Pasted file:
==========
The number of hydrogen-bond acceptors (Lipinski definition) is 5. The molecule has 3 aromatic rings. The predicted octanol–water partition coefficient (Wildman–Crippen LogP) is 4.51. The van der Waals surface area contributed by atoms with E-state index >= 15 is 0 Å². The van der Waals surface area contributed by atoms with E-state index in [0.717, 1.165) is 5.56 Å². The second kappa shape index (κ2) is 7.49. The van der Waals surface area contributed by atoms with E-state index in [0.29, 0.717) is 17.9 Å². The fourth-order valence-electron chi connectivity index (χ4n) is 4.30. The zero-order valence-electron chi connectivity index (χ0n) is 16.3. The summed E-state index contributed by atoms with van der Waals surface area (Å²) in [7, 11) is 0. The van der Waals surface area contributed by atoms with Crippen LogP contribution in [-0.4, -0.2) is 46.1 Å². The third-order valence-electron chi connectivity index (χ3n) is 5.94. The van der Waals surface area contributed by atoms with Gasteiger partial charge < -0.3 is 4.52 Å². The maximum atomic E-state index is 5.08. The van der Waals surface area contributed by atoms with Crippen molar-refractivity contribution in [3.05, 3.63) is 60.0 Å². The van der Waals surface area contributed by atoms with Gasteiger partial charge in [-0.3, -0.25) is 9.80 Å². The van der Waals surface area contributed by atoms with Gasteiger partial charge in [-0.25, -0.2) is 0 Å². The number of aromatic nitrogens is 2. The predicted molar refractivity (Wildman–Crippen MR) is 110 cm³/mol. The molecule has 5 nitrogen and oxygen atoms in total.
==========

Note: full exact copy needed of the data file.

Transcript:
The number of hydrogen-bond acceptors (Lipinski definition) is 5. The molecule has 3 aromatic rings. The predicted octanol–water partition coefficient (Wildman–Crippen LogP) is 4.51. The van der Waals surface area contributed by atoms with E-state index >= 15 is 0 Å². The van der Waals surface area contributed by atoms with E-state index in [0.717, 1.165) is 5.56 Å². The second kappa shape index (κ2) is 7.49. The van der Waals surface area contributed by atoms with E-state index in [0.29, 0.717) is 17.9 Å². The fourth-order valence-electron chi connectivity index (χ4n) is 4.30. The zero-order valence-electron chi connectivity index (χ0n) is 16.3. The summed E-state index contributed by atoms with van der Waals surface area (Å²) in [7, 11) is 0. The van der Waals surface area contributed by atoms with Crippen LogP contribution in [-0.4, -0.2) is 46.1 Å². The third-order valence-electron chi connectivity index (χ3n) is 5.94. The van der Waals surface area contributed by atoms with Gasteiger partial charge < -0.3 is 4.52 Å². The maximum atomic E-state index is 5.08. The van der Waals surface area contributed by atoms with Crippen molar-refractivity contribution in [3.05, 3.63) is 60.0 Å². The van der Waals surface area contributed by atoms with Gasteiger partial charge in [-0.3, -0.25) is 9.80 Å². The van der Waals surface area contributed by atoms with Gasteiger partial charge in [-0.25, -0.2) is 0 Å². The number of aromatic nitrogens is 2. The predicted molar refractivity (Wildman–Crippen MR) is 110 cm³/mol. The molecule has 5 nitrogen and oxygen atoms in total.